The biggest of them all, McKinsey, was perhaps the first to wake up to the perception problem and set up a separate vertical called McKinsey Implementation, which has been recruiting people from non-consultancy backgrounds, skills and perspectives to leverage their years of experience, innovative ideas, and knowledge of best practices. Typically, these implementation executives roll up their sleeves and work alongside the client to solve the tedious problems. They begin working on a project in the very early stages, working alongside of traditional McKinsey teams as they develop recommendations. While strategy work is about taking a top-down view of the business, the main job of the implementation executives is to draw on their industry-specific experience to ensure that the recommendations are practical and can be implemented.
For example, the strategy consultants have advised a company to go in for merger with a rival. They calculated that doing this would lead to the company saving an X amount over two years. Once this is accepted by the companies concerned, the implementation consultants take over. Along with the existing employees, they determine the activities necessary to clinch the merger process, the branding, setting up the operating structures and take care of the employee transition process. This is different from the earlier system whereby the management consultant’s job ended with drawing up the strategy part only — whether it succeeded or not used to be the client’s headache.
A McKinsey post on its website gives a clear idea of what the implementation executives do. Describing his typical day, the implementation consultant says on a project at a hospital, he scrubbed with the operating-room cleaners to understand how they did their job, studying the process of how the rooms would be sterilised and set up for the next procedure. Then, later the same day, he met the hospital management for a coaching session in a boardroom.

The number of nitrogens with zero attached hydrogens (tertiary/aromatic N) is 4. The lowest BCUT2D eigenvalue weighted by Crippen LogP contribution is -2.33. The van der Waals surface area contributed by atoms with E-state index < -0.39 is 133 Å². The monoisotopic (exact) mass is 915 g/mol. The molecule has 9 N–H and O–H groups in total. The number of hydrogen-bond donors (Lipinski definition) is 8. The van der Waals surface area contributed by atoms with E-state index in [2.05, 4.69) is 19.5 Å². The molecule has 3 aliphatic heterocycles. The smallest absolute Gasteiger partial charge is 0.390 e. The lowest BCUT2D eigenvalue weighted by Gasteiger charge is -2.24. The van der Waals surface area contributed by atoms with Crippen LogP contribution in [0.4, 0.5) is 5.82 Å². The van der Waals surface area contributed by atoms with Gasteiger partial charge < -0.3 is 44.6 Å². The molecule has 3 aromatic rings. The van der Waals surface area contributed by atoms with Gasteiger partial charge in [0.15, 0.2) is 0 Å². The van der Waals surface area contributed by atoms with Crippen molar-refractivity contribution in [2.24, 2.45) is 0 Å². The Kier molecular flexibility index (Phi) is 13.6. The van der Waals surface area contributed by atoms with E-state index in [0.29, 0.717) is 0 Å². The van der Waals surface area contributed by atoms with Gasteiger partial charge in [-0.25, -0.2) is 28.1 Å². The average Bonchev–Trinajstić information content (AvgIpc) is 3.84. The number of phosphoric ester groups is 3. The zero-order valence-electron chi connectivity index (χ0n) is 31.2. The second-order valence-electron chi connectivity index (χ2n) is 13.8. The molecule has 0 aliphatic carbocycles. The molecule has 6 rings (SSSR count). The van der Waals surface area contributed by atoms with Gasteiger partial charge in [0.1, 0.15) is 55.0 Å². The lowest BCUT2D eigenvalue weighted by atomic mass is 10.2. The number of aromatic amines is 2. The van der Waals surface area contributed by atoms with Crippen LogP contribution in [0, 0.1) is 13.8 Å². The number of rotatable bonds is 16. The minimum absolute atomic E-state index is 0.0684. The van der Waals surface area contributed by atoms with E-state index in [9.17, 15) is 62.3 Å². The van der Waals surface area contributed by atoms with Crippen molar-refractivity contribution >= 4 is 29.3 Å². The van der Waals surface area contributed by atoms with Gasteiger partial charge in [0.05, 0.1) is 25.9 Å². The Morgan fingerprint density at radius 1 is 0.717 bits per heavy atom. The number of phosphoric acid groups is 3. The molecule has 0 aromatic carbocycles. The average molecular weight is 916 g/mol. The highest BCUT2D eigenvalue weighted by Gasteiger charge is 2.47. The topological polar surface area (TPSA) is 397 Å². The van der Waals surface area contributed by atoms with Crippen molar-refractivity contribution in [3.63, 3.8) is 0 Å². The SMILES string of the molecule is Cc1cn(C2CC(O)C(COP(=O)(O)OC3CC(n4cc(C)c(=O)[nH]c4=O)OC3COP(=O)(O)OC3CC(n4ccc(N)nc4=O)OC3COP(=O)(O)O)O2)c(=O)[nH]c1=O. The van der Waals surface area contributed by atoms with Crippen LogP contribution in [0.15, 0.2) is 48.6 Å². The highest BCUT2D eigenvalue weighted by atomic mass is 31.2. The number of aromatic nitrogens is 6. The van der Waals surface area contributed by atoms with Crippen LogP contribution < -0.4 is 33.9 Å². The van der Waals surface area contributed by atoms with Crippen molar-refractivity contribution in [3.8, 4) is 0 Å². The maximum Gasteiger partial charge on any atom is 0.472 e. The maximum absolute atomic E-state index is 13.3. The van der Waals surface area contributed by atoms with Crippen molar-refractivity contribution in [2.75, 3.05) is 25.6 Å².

These consultants study whatever form the work happens to take, such as processes on the shop floor, down to the smallest details, as clients are demanding more and more industry and sub-industry expertise and consulting teams that can execute rather than simply hand over a list of recommendations.
The process is tricky no doubt as internal managers feel threatened; so the idea is to assist in implementation without usurping the manager’s job. Besides, people will want to know how the change will affect them personally: What’s in it for them to change; Will they win or lose? Can they do it? This is an important phase for any consultant as studies have found that on an average, 70 per cent of new, large-scale strategic initiatives fall short of their goal due to implementation issues.
Consultancy organisations know the main reason that strategy implementation fails is that staff and key stakeholders such as investors, customers and alliance partners do not get behind it. After their ‘strategy’ colleagues leave, it is the job of implementation consultants to clearly communicate the strategic plan on a regular basis to facilitate employee buy-in.
So the next time anyone says consultants only do strategy, one is wrong. Consultants also do plenty of implementation work that is just as rigorous as any strategy engagement.